By Olivia Baskerville
Given how the economy is often reported, we’d all be forgiven for thinking that running it requires an impenetrable set of mathematical theorems best left to academics and policymakers, and indeed there are highly technical statistical calculations which are integral to informing policy decisions.
But a movement is growing to better educate and inform the public about how economic decisions are made, and provide citizens, consumers, and producers (lesson one: they’re the same thing!), with the means to understand what economic and financial decisions shape their lives. Thus, an introduction to five economic principles you’ve heard about in the news and probably thought were immutable laws, but are actually political decisions in dire need of debate.
Economists and policymakers love talking about Gross Domestic Product, or the total value of goods and services produced within the borders of a given nation. If it increases, we call that growth, which we also love talking about, and encouraging. But GDP is a single metric, which tells us only about the productivity of domestic markets. It tells us nothing about national social wellbeing, so why does it appear so often in our headlines?
Part of it has to do with our obsession with growth, on which more in a moment, but there’s more to it than that.
Theoretically, the price of something tells us how much we value it and how much good it does us, which is a pretty bold claim indeed and comes from an improbable history when, in the 1930s, economists really wanted a neat figure to show the free market was better at providing for people’s needs than the Soviet Union. The problem, of course, is that people value goods and services differently, and in fact there are plenty of things, like housework, social belonging, and political engagement, which we don’t value in monetary terms at all. We’re also particularly bad at valuing services, especially government services, which is a problem in increasingly service-based economies.
Instead of considering just increases in how much we produce, to get a comprehensive idea of how much good the economy is doing us we need to consider a variety of complex measures. We need to emphasise households as economic actors and broaden our understanding of how households’ activities affect others, whilst also looking more closely at how income is distributed between them.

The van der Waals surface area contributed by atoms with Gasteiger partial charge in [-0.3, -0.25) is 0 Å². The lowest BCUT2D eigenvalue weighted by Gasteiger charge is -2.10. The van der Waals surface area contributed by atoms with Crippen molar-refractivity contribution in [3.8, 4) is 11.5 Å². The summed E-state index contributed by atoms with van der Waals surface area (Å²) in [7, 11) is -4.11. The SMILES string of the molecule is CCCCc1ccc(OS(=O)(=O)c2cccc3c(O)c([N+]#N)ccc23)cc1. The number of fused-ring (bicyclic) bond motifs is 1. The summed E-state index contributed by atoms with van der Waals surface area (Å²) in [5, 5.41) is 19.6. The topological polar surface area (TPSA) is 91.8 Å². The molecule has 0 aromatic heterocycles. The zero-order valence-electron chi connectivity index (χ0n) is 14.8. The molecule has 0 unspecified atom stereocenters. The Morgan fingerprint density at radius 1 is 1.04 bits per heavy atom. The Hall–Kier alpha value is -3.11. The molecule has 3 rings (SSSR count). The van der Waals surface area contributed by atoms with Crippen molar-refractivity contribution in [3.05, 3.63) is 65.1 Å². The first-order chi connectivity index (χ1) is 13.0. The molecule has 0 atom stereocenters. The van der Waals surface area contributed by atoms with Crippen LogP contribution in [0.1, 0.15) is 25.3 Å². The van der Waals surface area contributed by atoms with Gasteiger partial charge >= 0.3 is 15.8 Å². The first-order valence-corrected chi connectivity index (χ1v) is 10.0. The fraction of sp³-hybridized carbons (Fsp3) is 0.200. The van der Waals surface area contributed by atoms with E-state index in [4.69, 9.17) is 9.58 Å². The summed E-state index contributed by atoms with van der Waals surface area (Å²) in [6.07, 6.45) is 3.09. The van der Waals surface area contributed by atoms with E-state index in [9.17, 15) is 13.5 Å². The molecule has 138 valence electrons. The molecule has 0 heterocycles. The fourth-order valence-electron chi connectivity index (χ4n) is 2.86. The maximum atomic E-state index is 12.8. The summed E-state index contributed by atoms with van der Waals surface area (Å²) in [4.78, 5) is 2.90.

We must consider how to measure and compare quality of life when it comes to education, physical and mental wellbeing, insecurity, and other social factors. And we must account for the negative and positive impact of our economic activity on the earth. These measures, which were recommended in a 2009 report by some of the worlds’ most prominent economists, have only just started to make headway in national policymaking – like Bhutan’s happiness index – but they haven’t yet entered the public debate. It’s high time we improved the economic narrative and provided a comprehensive snapshot.
What is the purpose of the economy? As a group of frustrated economics students at the University of Manchester recently pointed out, it’s a political, value-laden question for society to decide. Nonetheless, you’d be forgiven for answering ‘to get bigger’.
One of the consequences of relying so heavily on GDP for understanding economic health has been that we expect it to go up. We’ve become obsessed with how fast it is – we talk, not about negative growth, but about slower-than-expected growth; in the last fifty years American presidents have increasingly run on tickets of high growth. And growth is, at its most basic, not a bad thing. It can be a sign of a healthy economy in which people are innovating.
Yet indefinite growth is not an inherent necessity for human wellbeing – rather it is a political choice, and in making it we must consider what, why, for whom, and how long we are growing. GDP is a poor sole measure of wellbeing; growing it unchecked in pursuit of that wellbeing has some pretty serious consequences.